If you think of the line of credit as an alternative to a credit card, consider the savings in interest charges. Assuming no payments are made against the debt, and the interest is compounded monthly, what will happen to a $10,000 balance on a credit card versus a line of credit after one year?
The difference in interest charges over the year is $1,421.74. This does not mean that I am endorsing leaving either your credit card or your line of credit unpaid. Both products will have their minimum payments. However, I would encourage anyone to make the minimum payment equal to the full balance owed, especially on the credit card.
The only comment I wish to make here is that you do not need to go to your local bank branch “around the corner” to get a mortgage. Mortgage brokers are always an option to consider as they are not limited to one issuer alone.
Guaranteed Investment Certificate (GIC)
GICs are the conservative investor’s answer to the unwillingness to take the risk of losing money. Even saying that they are without risk is not entirely true as there is not a single GIC available in Canada today that exceeds the current inflation rate. However, if interest rates are on a downward trend, locking in a GIC for a 5-year term now may mean that you will be exceeding inflation in a year or two.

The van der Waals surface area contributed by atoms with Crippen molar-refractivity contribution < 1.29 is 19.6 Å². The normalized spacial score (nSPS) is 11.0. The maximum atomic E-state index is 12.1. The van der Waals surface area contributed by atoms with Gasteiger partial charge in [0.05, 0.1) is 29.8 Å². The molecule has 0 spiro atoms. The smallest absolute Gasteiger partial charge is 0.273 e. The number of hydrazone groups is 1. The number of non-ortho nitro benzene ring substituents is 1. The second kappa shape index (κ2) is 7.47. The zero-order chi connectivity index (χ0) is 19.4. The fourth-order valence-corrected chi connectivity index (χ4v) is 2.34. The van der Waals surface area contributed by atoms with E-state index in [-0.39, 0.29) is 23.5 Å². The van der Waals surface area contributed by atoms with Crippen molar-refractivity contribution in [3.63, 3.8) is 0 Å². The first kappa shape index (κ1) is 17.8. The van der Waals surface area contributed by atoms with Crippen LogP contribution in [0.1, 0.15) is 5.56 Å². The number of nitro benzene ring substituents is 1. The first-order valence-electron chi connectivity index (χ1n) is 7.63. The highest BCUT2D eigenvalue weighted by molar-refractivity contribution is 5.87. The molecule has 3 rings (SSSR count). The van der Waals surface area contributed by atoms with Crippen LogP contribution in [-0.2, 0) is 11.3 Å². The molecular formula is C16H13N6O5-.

GICs have their place in that they provide a useful place to pay for something that you know will be coming due in a certain number of years. They can also be useful as a short-term component of a long-term investment portfolio. A retiree who is withdrawing money every year will find those guaranteed sums helpful, and so will the parents who have set up a Registered Education Savings Plan for their children and have arrived at the last few years before the plan will begin to be used up.
GIC rates at the major banks have gone up with inflation and the Bank of Canada interest rates, but they tend to be lower than you can find elsewhere.
Rates vary quite a bit and although it is typical for rates to go up as the term to maturity lengthens, we can see that TD and BMO offer rates that are at their lowest in the 3-year and 4-year terms, respectively. This suggests that these banks are forecasting lower interest rates in general and/or they don’t need to raise funds at these terms.
The discount or online broker comes to the rescue. Surprisingly, this is where the bank-owned brokerages do quite well. With one brokerage account, you can access over 20 different issuers. Since each will have separate CDIC coverage against default, you could theoretically spread $2,000,000 in assets across the various financial institutions and know that every dollar is insured. Of course, they will not necessarily provide the same rates, but they will generally do better than what you can get at the bank.